Former White House Chief Strategist Steve Bannon has also been linked to the group through his hard-nose conservative news source, Breitbart, which pushes a rhetoric that interacts well with members of the KKK and other subgroups with similar ideologies.

The Alt-Right/Alt-Knights

As stated before, the KKK has certain subgroups, if you would, that hold similar ideologies and mandates. Amongst those groups, the Alt-Right/Alt-Knights and neo-Nazi movement has activated and become prominent in America. Led by Richard Spencer, a white nationalist that sees no appeal in holding his tongue, the Alt-Right/Alt-Knights have created a call-to-action for all who seek this so-called race purification. The Alt-Right is known for spreading the message that members must preserve Western civilization. As Americans witnessed in Charlottesville, members of these groups can cause significant harm, as we saw when Heather D. Heyer was brutally murdered by 20-year-old James Alex Fields. Groups that stem from the KKK maintain a digressive way of thought clinging to the “glory years” of their ancestors.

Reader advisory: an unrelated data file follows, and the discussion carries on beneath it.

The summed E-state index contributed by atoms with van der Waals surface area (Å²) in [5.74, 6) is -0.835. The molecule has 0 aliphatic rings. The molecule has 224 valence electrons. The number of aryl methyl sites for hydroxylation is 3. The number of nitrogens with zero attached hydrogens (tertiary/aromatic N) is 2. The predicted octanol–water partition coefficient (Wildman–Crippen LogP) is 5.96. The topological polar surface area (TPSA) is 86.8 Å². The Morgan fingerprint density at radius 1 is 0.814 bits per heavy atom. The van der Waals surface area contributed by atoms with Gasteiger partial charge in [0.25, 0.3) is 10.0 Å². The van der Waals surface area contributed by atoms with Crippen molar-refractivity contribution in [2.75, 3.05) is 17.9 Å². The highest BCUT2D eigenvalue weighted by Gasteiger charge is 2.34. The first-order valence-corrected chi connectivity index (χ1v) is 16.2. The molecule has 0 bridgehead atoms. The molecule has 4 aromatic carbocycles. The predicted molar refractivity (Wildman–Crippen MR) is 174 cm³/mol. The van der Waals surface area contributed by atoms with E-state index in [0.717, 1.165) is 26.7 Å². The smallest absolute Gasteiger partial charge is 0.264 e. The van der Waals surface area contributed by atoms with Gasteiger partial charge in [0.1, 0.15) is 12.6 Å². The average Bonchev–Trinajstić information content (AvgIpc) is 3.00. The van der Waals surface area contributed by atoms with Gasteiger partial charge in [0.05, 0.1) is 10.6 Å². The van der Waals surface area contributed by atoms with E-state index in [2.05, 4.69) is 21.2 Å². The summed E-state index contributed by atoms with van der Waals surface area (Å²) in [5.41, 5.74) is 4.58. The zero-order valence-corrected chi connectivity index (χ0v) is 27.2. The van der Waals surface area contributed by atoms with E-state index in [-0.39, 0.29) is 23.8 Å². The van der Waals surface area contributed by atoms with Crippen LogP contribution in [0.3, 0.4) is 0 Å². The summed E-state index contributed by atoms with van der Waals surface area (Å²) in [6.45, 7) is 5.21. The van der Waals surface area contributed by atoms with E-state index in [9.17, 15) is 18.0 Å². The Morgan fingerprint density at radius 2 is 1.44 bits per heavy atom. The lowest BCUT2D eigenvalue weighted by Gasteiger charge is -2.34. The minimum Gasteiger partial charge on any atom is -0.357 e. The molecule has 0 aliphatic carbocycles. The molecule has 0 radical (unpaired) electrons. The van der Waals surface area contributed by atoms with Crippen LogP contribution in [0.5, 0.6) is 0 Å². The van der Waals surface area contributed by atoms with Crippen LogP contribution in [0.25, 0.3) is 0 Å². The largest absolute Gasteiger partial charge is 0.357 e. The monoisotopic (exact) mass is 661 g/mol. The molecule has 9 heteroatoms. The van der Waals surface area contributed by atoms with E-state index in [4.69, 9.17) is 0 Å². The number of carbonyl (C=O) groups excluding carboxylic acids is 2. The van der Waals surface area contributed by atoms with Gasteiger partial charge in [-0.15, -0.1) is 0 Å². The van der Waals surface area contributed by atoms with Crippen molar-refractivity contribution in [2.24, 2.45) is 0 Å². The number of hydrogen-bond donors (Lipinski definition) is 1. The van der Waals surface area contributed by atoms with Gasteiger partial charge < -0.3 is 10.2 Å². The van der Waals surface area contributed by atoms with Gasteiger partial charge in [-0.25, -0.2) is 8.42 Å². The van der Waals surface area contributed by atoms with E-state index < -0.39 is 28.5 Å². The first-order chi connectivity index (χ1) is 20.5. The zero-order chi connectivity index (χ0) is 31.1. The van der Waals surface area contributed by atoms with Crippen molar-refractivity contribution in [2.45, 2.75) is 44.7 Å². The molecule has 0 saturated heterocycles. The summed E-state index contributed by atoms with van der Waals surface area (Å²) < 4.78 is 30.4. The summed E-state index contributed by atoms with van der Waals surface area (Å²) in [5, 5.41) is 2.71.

We’ve identified the extremists on the left and right. Now we challenge you to find an extremist group from the center.